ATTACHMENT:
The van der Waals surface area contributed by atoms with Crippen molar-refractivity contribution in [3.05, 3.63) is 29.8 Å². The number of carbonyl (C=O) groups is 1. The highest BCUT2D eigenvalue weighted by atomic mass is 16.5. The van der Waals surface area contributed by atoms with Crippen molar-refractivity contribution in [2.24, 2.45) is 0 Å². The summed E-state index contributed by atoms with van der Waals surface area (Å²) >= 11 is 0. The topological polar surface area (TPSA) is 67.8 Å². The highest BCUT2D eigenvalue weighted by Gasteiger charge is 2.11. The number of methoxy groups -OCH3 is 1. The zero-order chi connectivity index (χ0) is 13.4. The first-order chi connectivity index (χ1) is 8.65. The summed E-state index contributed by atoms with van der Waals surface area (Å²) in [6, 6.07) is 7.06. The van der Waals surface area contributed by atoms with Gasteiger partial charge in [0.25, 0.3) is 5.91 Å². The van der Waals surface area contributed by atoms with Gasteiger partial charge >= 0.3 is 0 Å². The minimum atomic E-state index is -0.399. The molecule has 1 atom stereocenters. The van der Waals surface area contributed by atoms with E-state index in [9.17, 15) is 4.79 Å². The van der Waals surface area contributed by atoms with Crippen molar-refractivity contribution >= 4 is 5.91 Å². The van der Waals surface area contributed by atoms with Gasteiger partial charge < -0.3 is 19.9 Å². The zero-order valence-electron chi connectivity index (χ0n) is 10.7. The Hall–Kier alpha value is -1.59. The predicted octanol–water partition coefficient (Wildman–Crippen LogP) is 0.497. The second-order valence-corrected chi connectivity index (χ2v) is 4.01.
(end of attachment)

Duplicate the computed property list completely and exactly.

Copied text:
The van der Waals surface area contributed by atoms with Crippen molar-refractivity contribution in [3.05, 3.63) is 29.8 Å². The number of carbonyl (C=O) groups is 1. The highest BCUT2D eigenvalue weighted by atomic mass is 16.5. The van der Waals surface area contributed by atoms with Crippen molar-refractivity contribution in [2.24, 2.45) is 0 Å². The summed E-state index contributed by atoms with van der Waals surface area (Å²) >= 11 is 0. The topological polar surface area (TPSA) is 67.8 Å². The highest BCUT2D eigenvalue weighted by Gasteiger charge is 2.11. The number of methoxy groups -OCH3 is 1. The zero-order chi connectivity index (χ0) is 13.4. The first-order chi connectivity index (χ1) is 8.65. The summed E-state index contributed by atoms with van der Waals surface area (Å²) in [6, 6.07) is 7.06. The van der Waals surface area contributed by atoms with Gasteiger partial charge in [0.25, 0.3) is 5.91 Å². The van der Waals surface area contributed by atoms with Gasteiger partial charge >= 0.3 is 0 Å². The minimum atomic E-state index is -0.399. The molecule has 1 atom stereocenters. The van der Waals surface area contributed by atoms with E-state index in [9.17, 15) is 4.79 Å². The van der Waals surface area contributed by atoms with Crippen molar-refractivity contribution >= 4 is 5.91 Å². The van der Waals surface area contributed by atoms with Gasteiger partial charge < -0.3 is 19.9 Å². The zero-order valence-electron chi connectivity index (χ0n) is 10.7. The Hall–Kier alpha value is -1.59. The predicted octanol–water partition coefficient (Wildman–Crippen LogP) is 0.497. The second-order valence-corrected chi connectivity index (χ2v) is 4.01.